Winter Excursions on the Trails of the East Tennessee River Valley
The East Tennessee River Valley boasts a spectacular and diverse trail network with opportunities for all from the Great Smoky Mountains National Park, Cherokee National Forest, and the Tennessee Overhill region to Tennessee Valley Authority lands, state parks, urban areas, and other locations. The East Tennessee River Valley Geotourism MapGuide, a partnership with National Geographic Society, provides a unique online travel planning guide to exploring a wide array of outdoor adventure, heritage and cultural experiences in a region "Where Rivers and Mountains Meet."
(PRWEB) November 02, 2012
The East Tennessee River Valley boasts a spectacular and diverse trail network with opportunities for all from the Great Smoky Mountains National Park, Cherokee National Forest, and the Tennessee Overhill region to Tennessee Valley Authority lands, state parks, urban areas, and other locations. Late fall and winter bring cooler yet lovely weather, smaller crowds, and the opportunity to see scenic vistas and wildlife not visible when the leaves are on the trees.
The Great Smoky Mountains National Park, straddling the border between North Carolina and Tennessee, includes some of the most remote and rugged mountains in the Eastern United States with a wide array of trails for all levels of hikers. The Appalachian Trail runs approximately 72 miles through the Smokies on its way from Georgia to Maine. The park offers great options for day trips, like Charlies Bunion, Mt Cammerer fire tower, Ramsey Cascade, Andrews Bald. The most popular biking option is an 11 mile one-way loop around Cades Cove, a lush valley populated with wildlife and a wide array of historic buildings dating back to the late 19th and early 20th centuries.
“Hikers enjoy the Smoky Mountains during all months of the year with every season offering its own special rewards” says Steve Kemp, Great Smoky Mountains Association.
The Cherokee National Forest, located in the Southern Appalachian Mountains of east Tennessee, is a 650,000 acre forest featuring more than 600 miles of trails, including 150 miles of the Appalachian Trail. One of the most popular destinations is the Tanasi Trail System, a 30 mile network for hiking and biking, in the Ocoee River section of the Forest. Hikers and bikers are challenged by the Bear Paw Loop Trail with its spectacular views of the Ocoee River and Whitewater Center, the home of the 1996 Olympic whitewater event. Mountain bikers enjoy the blistering, high energy 1.5 mile ride down the Thunder Rock Express. The International Mountain Bike Association (IBMA) has designated the Tanasi as one of the IMBA “Epic Rides”, a distinction given to a select few trail systems across the globe.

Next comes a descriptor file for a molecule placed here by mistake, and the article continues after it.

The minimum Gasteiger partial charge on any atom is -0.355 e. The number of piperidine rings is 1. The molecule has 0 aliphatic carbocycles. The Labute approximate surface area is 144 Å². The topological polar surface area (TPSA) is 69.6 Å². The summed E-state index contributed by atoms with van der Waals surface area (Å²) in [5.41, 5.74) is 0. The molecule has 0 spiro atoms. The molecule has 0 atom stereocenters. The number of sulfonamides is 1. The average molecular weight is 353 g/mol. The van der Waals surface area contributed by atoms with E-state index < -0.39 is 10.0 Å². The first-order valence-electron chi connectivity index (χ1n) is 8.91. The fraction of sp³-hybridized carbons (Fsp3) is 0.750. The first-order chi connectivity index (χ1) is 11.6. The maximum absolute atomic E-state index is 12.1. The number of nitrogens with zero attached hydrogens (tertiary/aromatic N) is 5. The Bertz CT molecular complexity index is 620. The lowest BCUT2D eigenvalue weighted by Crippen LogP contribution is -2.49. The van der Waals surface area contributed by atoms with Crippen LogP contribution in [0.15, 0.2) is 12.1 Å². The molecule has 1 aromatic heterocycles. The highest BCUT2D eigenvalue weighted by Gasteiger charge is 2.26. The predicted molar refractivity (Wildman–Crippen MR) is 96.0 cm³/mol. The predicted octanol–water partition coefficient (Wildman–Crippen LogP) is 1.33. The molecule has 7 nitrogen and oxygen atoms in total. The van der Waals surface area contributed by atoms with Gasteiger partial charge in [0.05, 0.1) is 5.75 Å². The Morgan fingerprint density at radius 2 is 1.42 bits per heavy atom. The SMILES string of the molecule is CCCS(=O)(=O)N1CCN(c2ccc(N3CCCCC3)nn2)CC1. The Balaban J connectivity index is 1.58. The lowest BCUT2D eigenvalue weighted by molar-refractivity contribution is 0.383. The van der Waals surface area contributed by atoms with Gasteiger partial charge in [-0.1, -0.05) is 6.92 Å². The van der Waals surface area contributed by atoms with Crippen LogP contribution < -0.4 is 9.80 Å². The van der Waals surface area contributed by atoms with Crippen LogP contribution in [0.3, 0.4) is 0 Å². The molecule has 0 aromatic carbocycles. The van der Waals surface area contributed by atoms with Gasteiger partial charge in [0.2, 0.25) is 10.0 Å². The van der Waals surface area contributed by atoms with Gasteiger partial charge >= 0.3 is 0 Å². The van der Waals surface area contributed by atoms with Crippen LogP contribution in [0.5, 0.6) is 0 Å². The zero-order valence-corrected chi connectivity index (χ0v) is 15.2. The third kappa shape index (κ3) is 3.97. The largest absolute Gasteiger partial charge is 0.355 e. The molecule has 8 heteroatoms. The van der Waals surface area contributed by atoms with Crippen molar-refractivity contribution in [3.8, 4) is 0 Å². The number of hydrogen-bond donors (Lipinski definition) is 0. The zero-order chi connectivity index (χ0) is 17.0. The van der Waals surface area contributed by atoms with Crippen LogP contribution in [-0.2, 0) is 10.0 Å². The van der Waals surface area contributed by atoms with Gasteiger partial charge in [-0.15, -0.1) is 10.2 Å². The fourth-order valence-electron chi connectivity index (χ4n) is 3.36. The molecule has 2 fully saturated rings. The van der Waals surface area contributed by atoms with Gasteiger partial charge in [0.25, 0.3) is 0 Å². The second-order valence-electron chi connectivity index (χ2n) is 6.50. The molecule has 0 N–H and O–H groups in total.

The Tennessee Valley Authority manages an extensive trail system along reservoirs and TVA-owned lands and has recently posted a new TVA webpage detailing the location, length and difficulty of its trails. One of the most popular is the 20 mile Raccoon Mountain Multi-use Trail system encircling a 528-acre reservoir just outside Chattanooga, TN. The trail system offers trails for novices and experts, offers beautiful vistas, and traverses through mixed hardwood forests and grasslands. Multiple mountain biking and trail running events occur on weekends during the spring, summer and fall months. Other popular TVA managed trails are located at Foster Falls and Whites Creek and along Norris and Tellico reservoirs.
Urban areas are developing extensive greenway systems for walkers and bikers. Knoxville's Urban Wilderness, only two miles from downtown Knoxville, presents a unique urban playground for hikers, mountain bikers and trail runners on thirty-five miles of natural surface trails connecting five parks and natural areas with public and private lands. The 11.5 mile South Loop offers easy to moderate trails for all users, including a 3.5 mile ADA accessible section connecting Ijams Nature Center, Forks of the River Wildlife Management Area, and William Hastie Natural Area.
In Chattanooga, a city that celebrates its river town legacy, visitors can hike across the Tennessee River via the historic Walnut Street Bridge to the Hunter Art Museum, the River Gallery Sculpture Park, or the Tennessee Aquarium. The City offers an innovative bike-sharing program that features 300 bikes at 28 docking stations throughout the scenic downtown area. Passes are inexpensive and allow people to use a bike when they want and return it to any station when they are done.
These are just a few of the many hiking and biking winter – and all year round - excursions available to visitors to the East Tennessee River Valley. Take a look at the East Tennessee River Valley Geotourism MapGuide to find out what makes this region a National Geographic Destination. The East Tennessee River Valley Geotourism MapGuide is an online planning guide to a region “Where Rivers and Mountains Meet,” from the Smoky Mountains through Knoxville, Chattanooga and North Georgia. The MapGuide promotes a travel ethic that places a high value on protecting the world's distinctive places through wisely managed tourism and enlightened destination stewardship.
Use the MapGuide to plan your trip. Download the free mobile app. Sign up for the e-newsletter and like us on Facebook for information on upcoming events and places of interest.
For the original version on PRWeb visit: http://www.prweb.com/releases/prweb2012/11/prweb10084888.htmView Comments and Join the Discussion!